As I mentioned back in June, it's become clear to us that one of the biggest time-sinks in our current yard is that massive forsythia hedge on the north side of the back yard. The bushes are too big and too close together, and they seem to require constant pruning to keep them from ensnaring our clothesline. If we don't want to spend every weekend out there with the pruning shears, we're going to need to replace them with something smaller and more manageable. However, Brian definitely wants to have some sort of hedge there to shield us from our neighbor's yard (which is somewhat untidy and often noisy). So we're looking for something that gets about three feet tall, doesn't spread too far, grows well in clay soil (so that we don't have to amend the dickens out of it before planting), and also looks reasonably nice. Ideally, we'd also like to plant something on the surface of the slope to keep the weeds down, so that Brian doesn't have to beat them back periodically with the string trimmer.
Now, one shrub that shows up consistently on lists of the best plants for clay soil is Potentilla fruticosa—also known as shrubby or bush cinquefoil. It grows to about 3 feet tall and correspondingly wide, it's suited to our climate, it can grow in full sun or partial shade, it grows fine in clay soil, and it produces nice flowers that attract butterflies. Most varieties have yellow flowers, but I've also seen pink and white versions. I'd actually considered planting some of these as foundation shrubs in the front yard, to replace some of the massive evergreen bushes we have now, but I hesitated because I wondered whether we'd be better off with something that stayed green through the winter or otherwise could perk up the drab winter landscape. Now I'm thinking perhaps this spot in the back yard is a better place for them.
Then, for the slope itself, I was thinking of some sort of cotoneaster. It stays low to the ground, yet spreads out to about six feet wide, and it requires very little maintenance—in fact, the site I linked to says it looks best if you don't prune it at all, except to remove dead or damaged branches. They can also handle clay soil and are often recommended specifically for controlling erosion on slopes. One particular variety that looks nice is bearberry cotoneaster, which is semi-evergreen, has nice fall color, and produces cheery red berries that will linger into the winter. These are also said to make good food for birds.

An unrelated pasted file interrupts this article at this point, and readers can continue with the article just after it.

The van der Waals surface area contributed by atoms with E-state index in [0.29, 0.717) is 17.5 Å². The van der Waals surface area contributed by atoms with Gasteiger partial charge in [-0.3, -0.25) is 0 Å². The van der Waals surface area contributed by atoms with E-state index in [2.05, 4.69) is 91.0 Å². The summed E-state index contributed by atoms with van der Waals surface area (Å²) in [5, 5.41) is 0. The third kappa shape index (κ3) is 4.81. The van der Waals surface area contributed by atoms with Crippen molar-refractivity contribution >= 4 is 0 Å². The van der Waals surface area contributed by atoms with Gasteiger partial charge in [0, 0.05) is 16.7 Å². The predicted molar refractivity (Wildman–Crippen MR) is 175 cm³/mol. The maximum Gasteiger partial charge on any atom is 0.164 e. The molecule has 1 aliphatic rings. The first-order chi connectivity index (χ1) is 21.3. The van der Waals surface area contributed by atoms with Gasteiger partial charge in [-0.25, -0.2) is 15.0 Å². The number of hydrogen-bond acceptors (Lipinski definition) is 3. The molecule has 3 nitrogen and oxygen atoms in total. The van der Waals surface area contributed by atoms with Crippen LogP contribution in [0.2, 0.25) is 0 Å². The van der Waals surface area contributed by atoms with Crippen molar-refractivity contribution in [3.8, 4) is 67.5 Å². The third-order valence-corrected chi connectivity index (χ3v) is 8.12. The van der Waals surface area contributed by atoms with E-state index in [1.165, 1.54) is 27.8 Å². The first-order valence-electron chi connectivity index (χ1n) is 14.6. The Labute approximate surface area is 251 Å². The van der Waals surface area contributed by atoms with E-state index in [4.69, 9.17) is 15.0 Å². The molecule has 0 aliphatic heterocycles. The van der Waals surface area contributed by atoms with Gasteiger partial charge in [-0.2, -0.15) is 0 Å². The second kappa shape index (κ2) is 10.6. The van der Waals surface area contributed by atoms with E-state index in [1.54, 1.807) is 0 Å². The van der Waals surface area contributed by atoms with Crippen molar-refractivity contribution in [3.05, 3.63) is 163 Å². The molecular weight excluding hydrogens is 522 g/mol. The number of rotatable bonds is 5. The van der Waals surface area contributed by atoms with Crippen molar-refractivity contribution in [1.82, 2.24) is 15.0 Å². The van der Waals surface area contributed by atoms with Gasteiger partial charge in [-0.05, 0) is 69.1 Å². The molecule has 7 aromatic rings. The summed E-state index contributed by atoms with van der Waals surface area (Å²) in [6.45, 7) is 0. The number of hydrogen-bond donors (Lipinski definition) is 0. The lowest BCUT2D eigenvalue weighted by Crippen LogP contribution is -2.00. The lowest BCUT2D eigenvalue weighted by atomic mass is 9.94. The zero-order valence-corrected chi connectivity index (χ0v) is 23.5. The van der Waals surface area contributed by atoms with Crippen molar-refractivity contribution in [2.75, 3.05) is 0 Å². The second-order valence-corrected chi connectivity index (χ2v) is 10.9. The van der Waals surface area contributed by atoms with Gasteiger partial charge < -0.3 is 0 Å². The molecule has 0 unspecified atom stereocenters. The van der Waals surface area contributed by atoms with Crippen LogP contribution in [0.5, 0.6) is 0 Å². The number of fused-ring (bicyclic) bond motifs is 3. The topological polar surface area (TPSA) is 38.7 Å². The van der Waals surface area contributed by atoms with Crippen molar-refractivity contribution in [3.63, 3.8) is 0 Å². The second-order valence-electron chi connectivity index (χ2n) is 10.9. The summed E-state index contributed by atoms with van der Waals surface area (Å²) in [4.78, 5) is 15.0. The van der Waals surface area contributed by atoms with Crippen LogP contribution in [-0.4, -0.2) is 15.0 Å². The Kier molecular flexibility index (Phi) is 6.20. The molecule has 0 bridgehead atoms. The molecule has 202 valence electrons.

So, it sounds like these two plants should make a nice pairing for this problem spot, right? So what's the problem?
Well, the problem is that I've been working, bit by bit, on transforming our yard into an edible landscape—and so I hesitate to add anything new to the landscape that isn't edible. Yes, the bush cinquefoil and bearberry cotoneaster would provide other benefits—flowers throughout the spring and summer, bright berries in fall and winter, food for the birds—but even so, replacing one non-edible plant with another just feels like a missed opportunity. It seems like there must be something I could put on this slope that would serve as a privacy screen and an erosion control and provide food at the same time. But is there?
I posed this question in a thread about edible landscaping on the Dollar Stretcher forums, and I got a variety of suggestions, including gooseberries, black currants, honeyberry (a variety of honeysuckle with edible berries), sweet potatoes, "dwarf fruit trees," and elderberries. However, looking into these options, it seemed that most of them were too tall for the site. Since we'd be planting on top of a slope that's already three or four feet high, anything much taller than three feet would be impossible to harvest without the aid of a ladder. The honeyberries were an intriguing idea, one that I'd never actually heard of before, but there don't seem to be any varieties shorter than 4-5 feet tall. Elderberries, likewise, are at least 5 feet high and spread even wider, so we'd have the same trouble keeping them trimmed back as we have now with the forsythias. Gooseberry and black currant bushes appear to be only a little bit too large (3 to 6 feet), but they require selective pruning—keeping track of how old each individual cane is, and cutting out the oldest ones each spring—which sounds like a huge hassle. Also, The Weekend Garden Guide by Susan Roth, my personal landscaping bible, warns that these species can harbor a disease called white pine blister rust, which can threaten native pine trees (like the huge ones outside the apartment complex just down the block from us).
Searching for other ides, I consulted a handy site I discovered called Temperate Climate Permaculture. There were several plants I hadn't heard of before listed under "shrub layer" and "groundcover layer," including salal ("an evergreen understory shrub" with "sweet, great-tasting berries that are reminiscent of blueberries"), creeping blueberry, and relatives of the blueberry such as huckleberry and bilberry, but upon investigation, none of these appeared to be a practical choice for this particular site. The only option on his list was a low-growing variety of juniper, and these plants are only "edible" by the broadest possible definition (the berries are used as a flavoring agent). There are also groundcover roses that produce edible hips, but frankly, I look on these as more of a novelty than a viable food crop.
So there's my dilemma: should I just go with the two plants that fit the site, even though they won't expand our edible landscape? Or should I continue looking for edible options? Fortunately, we probably won't be able to buy new plants for this site until spring, so I have several months to think it over. But I don't want to spend the whole winter scouring the Internet for an ideal edible plant that may not actually exist.